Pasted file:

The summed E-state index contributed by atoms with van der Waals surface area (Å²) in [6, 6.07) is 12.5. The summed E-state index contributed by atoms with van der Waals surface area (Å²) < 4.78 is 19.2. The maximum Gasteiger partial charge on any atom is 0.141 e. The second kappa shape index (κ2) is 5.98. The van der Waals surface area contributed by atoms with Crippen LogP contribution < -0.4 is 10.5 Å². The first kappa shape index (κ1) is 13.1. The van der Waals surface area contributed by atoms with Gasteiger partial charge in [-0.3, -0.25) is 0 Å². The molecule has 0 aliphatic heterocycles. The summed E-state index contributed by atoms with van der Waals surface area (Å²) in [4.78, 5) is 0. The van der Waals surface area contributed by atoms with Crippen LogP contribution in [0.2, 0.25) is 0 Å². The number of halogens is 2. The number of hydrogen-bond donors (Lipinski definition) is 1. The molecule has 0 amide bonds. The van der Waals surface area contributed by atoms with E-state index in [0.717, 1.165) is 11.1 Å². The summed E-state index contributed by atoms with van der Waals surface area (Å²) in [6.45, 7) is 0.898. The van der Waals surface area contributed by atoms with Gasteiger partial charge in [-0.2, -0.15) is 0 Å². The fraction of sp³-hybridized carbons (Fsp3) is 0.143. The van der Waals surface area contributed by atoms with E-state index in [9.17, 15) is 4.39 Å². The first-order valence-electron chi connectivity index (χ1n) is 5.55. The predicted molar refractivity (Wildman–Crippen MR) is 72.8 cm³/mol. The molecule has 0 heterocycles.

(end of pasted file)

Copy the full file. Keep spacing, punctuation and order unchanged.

The summed E-state index contributed by atoms with van der Waals surface area (Å²) in [6, 6.07) is 12.5. The summed E-state index contributed by atoms with van der Waals surface area (Å²) < 4.78 is 19.2. The maximum Gasteiger partial charge on any atom is 0.141 e. The second kappa shape index (κ2) is 5.98. The van der Waals surface area contributed by atoms with Crippen LogP contribution < -0.4 is 10.5 Å². The first kappa shape index (κ1) is 13.1. The van der Waals surface area contributed by atoms with Gasteiger partial charge in [-0.3, -0.25) is 0 Å². The molecule has 0 aliphatic heterocycles. The summed E-state index contributed by atoms with van der Waals surface area (Å²) in [4.78, 5) is 0. The van der Waals surface area contributed by atoms with Crippen LogP contribution in [0.2, 0.25) is 0 Å². The number of halogens is 2. The number of hydrogen-bond donors (Lipinski definition) is 1. The molecule has 0 amide bonds. The van der Waals surface area contributed by atoms with E-state index in [0.717, 1.165) is 11.1 Å². The summed E-state index contributed by atoms with van der Waals surface area (Å²) in [6.45, 7) is 0.898. The van der Waals surface area contributed by atoms with Gasteiger partial charge in [-0.2, -0.15) is 0 Å². The fraction of sp³-hybridized carbons (Fsp3) is 0.143. The van der Waals surface area contributed by atoms with E-state index in [9.17, 15) is 4.39 Å². The first-order valence-electron chi connectivity index (χ1n) is 5.55. The predicted molar refractivity (Wildman–Crippen MR) is 72.8 cm³/mol. The molecule has 0 heterocycles.